Is it usual to refer to the reader in a novel? The point of view is first person, and she refers to the reader at times. Can I do this?

  • 1
    Freedom of speech means you can write just about anything you like, and no one can tell you different. Now, whether you can pull it off.... well, that's up to you. For more information, I suggest you ask questions like this over at our sister stack, Writing (we can't answer questions like this on EL&U, unfortunately). – Dan Bron Apr 2 '15 at 4:47
  • For an example of this you could see "Earthly Powers" (Anthony Burgess). He starts from the first paragraph and uses it continually throughout the book. The technique is used from time to time on narrative film (fourth wall); on stage, it dates from at least Ancient Greece. – Cascabel Feb 25 '16 at 12:37

Directly addressing the reader(s) -- both in singular and plural -- is a device that was very common in seventeenth to nineteenth century literature. It has fallen a bit out of use today, but is by no means uncommon.

Usually, if a narrator (who is not the author) addresses the reader, there is some kind of framing narrative that explains who the narrator is -- e.g. a person looking back on his life or a chance witness to the narrated events -- and who the reader is to him -- e.g. his son or a chance companion in a bar. A recent example is Patrick Rothfuss' Kingkiller Chronicles, where the first chapters relate in third person how the narrator-protagonist is visited in his exile and then tells his life to his visitor in first person -- occcasionally addressing his listener ("you").

In young adult fiction there are many examples where the first person narrator-protagonist addresses the readers without such a framing narrative, thus drawing the reader into her confidence and into the narrative.

If addressing the reader feels right to you, don't worry about it and just do it. It pushes the events clearly into the past (because if you can talk to the reader, who wasn't there, then obviously you are "now" elsewhere, too), creating a more reflective narrative style. But if that style fits you, it can work very well.

  • Makes me think of "A Tell-Tale Heart" by Edgar Allen Poe. – Thom Feb 25 '16 at 12:32

Charles Stross' Rule 34 does this, but the book is fully 2nd person. That means that you are the characters.

Some say the Internet is for porn but you know that in truth the Internet is for spam.

Rule 34 by Charles Stross

As @DanBron Said, it can be done, but it's a huge challenge to pull off.

One thing that's worth noting though is that there is a different between a 1st person that breaks the 4th Wall (addressing the audience) and a true 2nd person. If you only address the reader through the medium of the character addressing the reader, and you don't do it often, it will break the flow of the story simply because it is unexpected. To avoid this:

  • use the device often,
  • make it clear what you are doing,
  • have a very good reason for doing it
  • and make that reason clear to the reader.

The rule of writing states "Don't break the fourth wall".

That means don't remind the reader they are the reader, they read a book, the characters are in a book. Immersion is a volatile thing and worth fighting for - if the reader forgets the world around them and the book they hold in hand, but just lives and feels together with the protagonist, in the world of your story, you're succeeding - it's what puts mediocre stories apart from really good ones.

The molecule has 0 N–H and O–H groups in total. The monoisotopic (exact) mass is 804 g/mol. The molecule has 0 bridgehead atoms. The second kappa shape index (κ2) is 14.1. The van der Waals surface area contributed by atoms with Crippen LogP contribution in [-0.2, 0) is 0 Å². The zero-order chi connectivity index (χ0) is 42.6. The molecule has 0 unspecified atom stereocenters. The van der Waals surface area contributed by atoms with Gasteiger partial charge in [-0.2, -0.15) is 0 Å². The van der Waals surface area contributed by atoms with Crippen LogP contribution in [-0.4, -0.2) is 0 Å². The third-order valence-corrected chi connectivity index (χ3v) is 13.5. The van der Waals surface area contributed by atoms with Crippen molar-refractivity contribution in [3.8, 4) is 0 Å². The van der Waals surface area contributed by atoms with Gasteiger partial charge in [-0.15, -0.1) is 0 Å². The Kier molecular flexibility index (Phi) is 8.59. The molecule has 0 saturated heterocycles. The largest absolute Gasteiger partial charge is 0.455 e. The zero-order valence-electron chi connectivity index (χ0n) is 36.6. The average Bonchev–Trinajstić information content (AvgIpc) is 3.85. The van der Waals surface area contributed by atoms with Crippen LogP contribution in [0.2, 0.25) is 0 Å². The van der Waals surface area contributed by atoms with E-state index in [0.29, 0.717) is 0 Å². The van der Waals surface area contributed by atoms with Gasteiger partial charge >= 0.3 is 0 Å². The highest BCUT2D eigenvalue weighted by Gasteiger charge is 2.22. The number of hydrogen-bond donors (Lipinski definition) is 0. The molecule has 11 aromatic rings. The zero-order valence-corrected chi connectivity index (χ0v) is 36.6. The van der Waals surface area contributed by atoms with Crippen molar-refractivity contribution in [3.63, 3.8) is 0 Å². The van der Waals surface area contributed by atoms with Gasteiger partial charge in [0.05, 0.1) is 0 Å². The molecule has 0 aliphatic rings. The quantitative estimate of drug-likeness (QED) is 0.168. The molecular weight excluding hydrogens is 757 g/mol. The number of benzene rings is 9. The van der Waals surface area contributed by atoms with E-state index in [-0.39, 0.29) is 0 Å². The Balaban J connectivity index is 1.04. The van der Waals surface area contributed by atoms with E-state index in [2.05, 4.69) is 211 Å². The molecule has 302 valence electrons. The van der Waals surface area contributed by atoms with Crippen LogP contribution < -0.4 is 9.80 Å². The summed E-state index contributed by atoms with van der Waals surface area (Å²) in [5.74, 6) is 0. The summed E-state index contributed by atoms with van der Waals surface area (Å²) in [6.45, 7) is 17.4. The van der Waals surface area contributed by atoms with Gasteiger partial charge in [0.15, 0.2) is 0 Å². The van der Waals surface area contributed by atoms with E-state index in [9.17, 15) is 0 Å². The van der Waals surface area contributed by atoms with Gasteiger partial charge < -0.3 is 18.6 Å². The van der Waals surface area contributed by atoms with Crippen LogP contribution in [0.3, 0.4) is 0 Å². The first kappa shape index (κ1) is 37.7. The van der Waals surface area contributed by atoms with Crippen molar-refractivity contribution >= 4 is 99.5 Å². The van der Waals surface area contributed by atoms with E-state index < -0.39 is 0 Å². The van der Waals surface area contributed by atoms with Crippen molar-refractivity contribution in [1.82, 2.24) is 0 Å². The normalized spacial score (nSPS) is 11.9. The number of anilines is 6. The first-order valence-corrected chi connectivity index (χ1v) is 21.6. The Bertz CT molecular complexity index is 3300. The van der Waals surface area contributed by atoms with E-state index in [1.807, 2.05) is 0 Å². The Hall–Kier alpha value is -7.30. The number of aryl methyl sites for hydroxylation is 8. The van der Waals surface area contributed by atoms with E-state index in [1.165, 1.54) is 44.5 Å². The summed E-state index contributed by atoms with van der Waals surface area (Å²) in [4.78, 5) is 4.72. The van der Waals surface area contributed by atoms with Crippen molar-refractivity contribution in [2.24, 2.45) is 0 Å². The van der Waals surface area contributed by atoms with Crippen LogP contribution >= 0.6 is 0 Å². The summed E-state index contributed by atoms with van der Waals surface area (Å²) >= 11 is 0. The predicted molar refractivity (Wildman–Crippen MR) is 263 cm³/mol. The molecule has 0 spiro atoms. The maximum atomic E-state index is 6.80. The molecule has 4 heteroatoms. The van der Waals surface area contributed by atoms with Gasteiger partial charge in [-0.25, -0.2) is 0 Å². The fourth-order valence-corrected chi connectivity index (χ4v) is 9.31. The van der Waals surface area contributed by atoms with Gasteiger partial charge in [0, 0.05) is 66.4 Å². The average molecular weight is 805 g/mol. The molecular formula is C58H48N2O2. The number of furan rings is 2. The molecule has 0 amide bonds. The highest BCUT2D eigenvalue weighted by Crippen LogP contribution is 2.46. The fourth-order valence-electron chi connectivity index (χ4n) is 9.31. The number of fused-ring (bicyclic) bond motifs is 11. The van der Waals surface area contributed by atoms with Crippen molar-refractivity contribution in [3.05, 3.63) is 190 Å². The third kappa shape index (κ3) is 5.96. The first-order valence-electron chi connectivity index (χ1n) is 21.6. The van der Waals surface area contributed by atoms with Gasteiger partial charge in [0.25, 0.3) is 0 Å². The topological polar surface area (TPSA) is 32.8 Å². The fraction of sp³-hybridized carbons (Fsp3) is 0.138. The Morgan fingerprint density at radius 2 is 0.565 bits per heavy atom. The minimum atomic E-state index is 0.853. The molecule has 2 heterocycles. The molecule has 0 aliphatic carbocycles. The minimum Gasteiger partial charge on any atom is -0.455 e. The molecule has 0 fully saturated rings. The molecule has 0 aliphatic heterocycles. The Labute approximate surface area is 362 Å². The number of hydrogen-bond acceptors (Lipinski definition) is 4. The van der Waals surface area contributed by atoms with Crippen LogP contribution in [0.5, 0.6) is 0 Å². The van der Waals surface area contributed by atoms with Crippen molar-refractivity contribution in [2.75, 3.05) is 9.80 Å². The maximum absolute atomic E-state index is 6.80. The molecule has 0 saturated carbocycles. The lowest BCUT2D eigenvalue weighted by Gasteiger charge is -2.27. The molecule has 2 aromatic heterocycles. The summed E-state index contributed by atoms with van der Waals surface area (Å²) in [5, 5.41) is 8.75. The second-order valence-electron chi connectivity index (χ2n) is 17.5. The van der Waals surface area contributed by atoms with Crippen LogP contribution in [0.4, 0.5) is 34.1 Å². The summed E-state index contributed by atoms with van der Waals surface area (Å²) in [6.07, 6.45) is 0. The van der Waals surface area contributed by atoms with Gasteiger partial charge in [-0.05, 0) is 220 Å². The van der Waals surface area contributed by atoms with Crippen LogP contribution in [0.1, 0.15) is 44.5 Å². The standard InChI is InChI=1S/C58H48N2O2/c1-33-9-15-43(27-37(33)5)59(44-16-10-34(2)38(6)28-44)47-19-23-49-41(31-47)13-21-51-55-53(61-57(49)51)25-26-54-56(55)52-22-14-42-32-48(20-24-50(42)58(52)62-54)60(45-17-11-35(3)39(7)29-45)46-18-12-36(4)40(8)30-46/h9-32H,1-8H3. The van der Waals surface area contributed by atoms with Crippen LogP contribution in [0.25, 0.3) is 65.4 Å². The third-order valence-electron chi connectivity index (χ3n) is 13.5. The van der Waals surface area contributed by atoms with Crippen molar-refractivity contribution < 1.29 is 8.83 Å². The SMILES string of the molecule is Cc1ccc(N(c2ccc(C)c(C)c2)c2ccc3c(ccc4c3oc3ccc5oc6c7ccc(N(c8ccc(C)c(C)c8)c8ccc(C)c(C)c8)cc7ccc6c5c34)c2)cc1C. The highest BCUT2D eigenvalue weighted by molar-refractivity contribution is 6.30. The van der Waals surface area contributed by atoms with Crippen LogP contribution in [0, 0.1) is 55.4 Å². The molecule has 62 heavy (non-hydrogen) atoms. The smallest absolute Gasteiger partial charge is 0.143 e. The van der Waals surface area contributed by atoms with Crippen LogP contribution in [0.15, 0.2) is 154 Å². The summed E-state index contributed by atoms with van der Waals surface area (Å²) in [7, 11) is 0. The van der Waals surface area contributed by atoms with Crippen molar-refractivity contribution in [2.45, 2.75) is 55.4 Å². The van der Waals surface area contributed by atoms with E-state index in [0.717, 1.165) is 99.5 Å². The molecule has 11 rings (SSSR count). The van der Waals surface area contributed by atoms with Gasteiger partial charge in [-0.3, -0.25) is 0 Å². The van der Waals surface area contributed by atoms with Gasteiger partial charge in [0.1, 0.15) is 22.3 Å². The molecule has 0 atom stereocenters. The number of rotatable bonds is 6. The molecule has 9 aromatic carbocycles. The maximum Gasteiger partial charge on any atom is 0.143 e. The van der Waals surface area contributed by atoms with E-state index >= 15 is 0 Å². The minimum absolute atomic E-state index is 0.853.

But as every rule, this one can be broken too. Break it if you want to achieve certain effects. Be it the narrator playing coy with the reader, be it humor, be it sixth sense of a character detecting the reader observing them, be it merging the worlds, the protagonists achieving a new level of consciousness and reaching across dimensions out to the reader, requesting their personal aid.

Let me quote a fragment from my most recent story, to give an example.

There's this horse - a sapient mare - right here with the protagonist (1st person narrator), inside his apartment. A bunch of thugs try to storm the apartment but circumstances (including the landlord with an Airsoft gun on a balcony above) really play against them. And including the mare standing with her back turned right towards the doorway. Two of them met her hind hooves already. Since the protagonist is in the room, without any clear view outside, most of the thug actions are reported through sounds.

Landlord's voice. “I'll keep shooting until you leave. I've got three hundred BBs in here, and another five thousand in the room.”

Another series of cracks, and several thug voices cursing in sequence. They ran around the corner of the building. [...]

Through the closed drapes I saw movement outside the window.

“Look, that's a window to his apartment.”

“Slab, did you take that molotov?”

“On a skirmish? Are you stupid? Someone hits me and I'm all soaked in gasoline.”

“Frank, go fetch the angle grinder. We'll cut the bars on the window.”

“You go yourself.”

“The hell?”

“You've got hair. You got any clue how much these things hurt on a bald head?”

“Fine... pussy.”

Steps running. Another burst from the AUG from above.

A moment of silence, sound of a lighter. Window opening. Cracks of BBs being launched at some six hundred FPS right onto heads of the thugs. Curses, steps running back around the corner. “Not inside!”